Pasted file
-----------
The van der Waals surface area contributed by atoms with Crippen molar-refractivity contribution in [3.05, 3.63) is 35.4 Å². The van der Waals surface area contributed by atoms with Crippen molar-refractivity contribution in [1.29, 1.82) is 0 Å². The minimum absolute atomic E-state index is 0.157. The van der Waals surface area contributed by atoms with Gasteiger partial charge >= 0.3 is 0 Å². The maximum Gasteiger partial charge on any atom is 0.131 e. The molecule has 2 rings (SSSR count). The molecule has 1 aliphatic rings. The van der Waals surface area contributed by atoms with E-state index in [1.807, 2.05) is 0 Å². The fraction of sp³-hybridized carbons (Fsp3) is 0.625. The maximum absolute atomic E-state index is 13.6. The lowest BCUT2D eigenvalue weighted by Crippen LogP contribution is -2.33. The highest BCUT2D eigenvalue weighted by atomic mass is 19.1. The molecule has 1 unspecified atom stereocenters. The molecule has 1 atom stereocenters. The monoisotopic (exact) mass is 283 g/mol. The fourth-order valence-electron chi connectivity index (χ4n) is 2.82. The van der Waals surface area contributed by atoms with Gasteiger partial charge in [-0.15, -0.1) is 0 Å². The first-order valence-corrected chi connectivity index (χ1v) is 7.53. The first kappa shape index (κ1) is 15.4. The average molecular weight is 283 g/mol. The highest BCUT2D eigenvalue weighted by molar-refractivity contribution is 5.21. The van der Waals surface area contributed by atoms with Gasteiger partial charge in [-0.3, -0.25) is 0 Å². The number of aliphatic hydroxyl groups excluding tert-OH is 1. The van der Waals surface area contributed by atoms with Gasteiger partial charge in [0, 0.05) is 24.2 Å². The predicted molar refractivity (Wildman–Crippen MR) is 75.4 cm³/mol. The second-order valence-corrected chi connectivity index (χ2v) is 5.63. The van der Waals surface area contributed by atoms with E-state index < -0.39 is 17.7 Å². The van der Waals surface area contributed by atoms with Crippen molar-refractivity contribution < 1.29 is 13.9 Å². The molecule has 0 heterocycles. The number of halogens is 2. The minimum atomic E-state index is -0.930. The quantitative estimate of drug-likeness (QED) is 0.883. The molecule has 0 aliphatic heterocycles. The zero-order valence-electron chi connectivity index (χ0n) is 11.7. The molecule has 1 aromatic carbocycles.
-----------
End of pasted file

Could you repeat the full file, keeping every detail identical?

The van der Waals surface area contributed by atoms with Crippen molar-refractivity contribution in [3.05, 3.63) is 35.4 Å². The van der Waals surface area contributed by atoms with Crippen molar-refractivity contribution in [1.29, 1.82) is 0 Å². The minimum absolute atomic E-state index is 0.157. The van der Waals surface area contributed by atoms with Gasteiger partial charge >= 0.3 is 0 Å². The maximum Gasteiger partial charge on any atom is 0.131 e. The molecule has 2 rings (SSSR count). The molecule has 1 aliphatic rings. The van der Waals surface area contributed by atoms with E-state index in [1.807, 2.05) is 0 Å². The fraction of sp³-hybridized carbons (Fsp3) is 0.625. The maximum absolute atomic E-state index is 13.6. The lowest BCUT2D eigenvalue weighted by Crippen LogP contribution is -2.33. The highest BCUT2D eigenvalue weighted by atomic mass is 19.1. The molecule has 1 unspecified atom stereocenters. The molecule has 1 atom stereocenters. The monoisotopic (exact) mass is 283 g/mol. The fourth-order valence-electron chi connectivity index (χ4n) is 2.82. The van der Waals surface area contributed by atoms with Gasteiger partial charge in [-0.15, -0.1) is 0 Å². The first-order valence-corrected chi connectivity index (χ1v) is 7.53. The first kappa shape index (κ1) is 15.4. The average molecular weight is 283 g/mol. The highest BCUT2D eigenvalue weighted by molar-refractivity contribution is 5.21. The van der Waals surface area contributed by atoms with Gasteiger partial charge in [-0.3, -0.25) is 0 Å². The number of aliphatic hydroxyl groups excluding tert-OH is 1. The van der Waals surface area contributed by atoms with Gasteiger partial charge in [0, 0.05) is 24.2 Å². The predicted molar refractivity (Wildman–Crippen MR) is 75.4 cm³/mol. The second-order valence-corrected chi connectivity index (χ2v) is 5.63. The van der Waals surface area contributed by atoms with E-state index < -0.39 is 17.7 Å². The van der Waals surface area contributed by atoms with Crippen molar-refractivity contribution < 1.29 is 13.9 Å². The molecule has 0 heterocycles. The number of halogens is 2. The minimum atomic E-state index is -0.930. The quantitative estimate of drug-likeness (QED) is 0.883. The molecule has 0 aliphatic heterocycles. The zero-order valence-electron chi connectivity index (χ0n) is 11.7. The molecule has 1 aromatic carbocycles.